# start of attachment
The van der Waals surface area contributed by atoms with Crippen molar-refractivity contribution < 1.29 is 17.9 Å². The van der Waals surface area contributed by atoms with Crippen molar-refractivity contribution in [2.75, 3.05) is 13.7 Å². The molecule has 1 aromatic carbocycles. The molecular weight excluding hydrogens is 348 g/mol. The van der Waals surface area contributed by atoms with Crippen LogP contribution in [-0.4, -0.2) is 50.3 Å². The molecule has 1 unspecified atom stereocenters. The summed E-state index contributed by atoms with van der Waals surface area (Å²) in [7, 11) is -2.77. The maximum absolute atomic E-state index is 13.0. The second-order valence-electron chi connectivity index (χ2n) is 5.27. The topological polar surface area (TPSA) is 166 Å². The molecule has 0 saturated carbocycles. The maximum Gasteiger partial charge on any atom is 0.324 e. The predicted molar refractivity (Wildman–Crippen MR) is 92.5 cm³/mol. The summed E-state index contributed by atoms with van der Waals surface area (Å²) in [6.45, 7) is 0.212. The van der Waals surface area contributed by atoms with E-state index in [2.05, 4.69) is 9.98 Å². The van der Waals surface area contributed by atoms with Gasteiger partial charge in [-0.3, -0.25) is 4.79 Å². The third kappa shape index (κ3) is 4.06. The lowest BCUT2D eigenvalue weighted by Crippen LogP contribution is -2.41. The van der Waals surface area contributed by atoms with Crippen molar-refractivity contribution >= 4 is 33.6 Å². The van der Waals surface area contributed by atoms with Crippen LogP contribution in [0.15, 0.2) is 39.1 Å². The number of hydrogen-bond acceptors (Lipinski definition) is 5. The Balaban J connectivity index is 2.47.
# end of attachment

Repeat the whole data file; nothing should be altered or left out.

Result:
The van der Waals surface area contributed by atoms with Crippen molar-refractivity contribution < 1.29 is 17.9 Å². The van der Waals surface area contributed by atoms with Crippen molar-refractivity contribution in [2.75, 3.05) is 13.7 Å². The molecule has 1 aromatic carbocycles. The molecular weight excluding hydrogens is 348 g/mol. The van der Waals surface area contributed by atoms with Crippen LogP contribution in [-0.4, -0.2) is 50.3 Å². The molecule has 1 unspecified atom stereocenters. The summed E-state index contributed by atoms with van der Waals surface area (Å²) in [7, 11) is -2.77. The maximum absolute atomic E-state index is 13.0. The second-order valence-electron chi connectivity index (χ2n) is 5.27. The topological polar surface area (TPSA) is 166 Å². The molecule has 0 saturated carbocycles. The maximum Gasteiger partial charge on any atom is 0.324 e. The predicted molar refractivity (Wildman–Crippen MR) is 92.5 cm³/mol. The summed E-state index contributed by atoms with van der Waals surface area (Å²) in [6.45, 7) is 0.212. The van der Waals surface area contributed by atoms with E-state index in [2.05, 4.69) is 9.98 Å². The van der Waals surface area contributed by atoms with Gasteiger partial charge in [-0.3, -0.25) is 4.79 Å². The third kappa shape index (κ3) is 4.06. The lowest BCUT2D eigenvalue weighted by Crippen LogP contribution is -2.41. The van der Waals surface area contributed by atoms with Crippen molar-refractivity contribution >= 4 is 33.6 Å². The van der Waals surface area contributed by atoms with Crippen LogP contribution in [0.15, 0.2) is 39.1 Å². The number of hydrogen-bond acceptors (Lipinski definition) is 5. The Balaban J connectivity index is 2.47.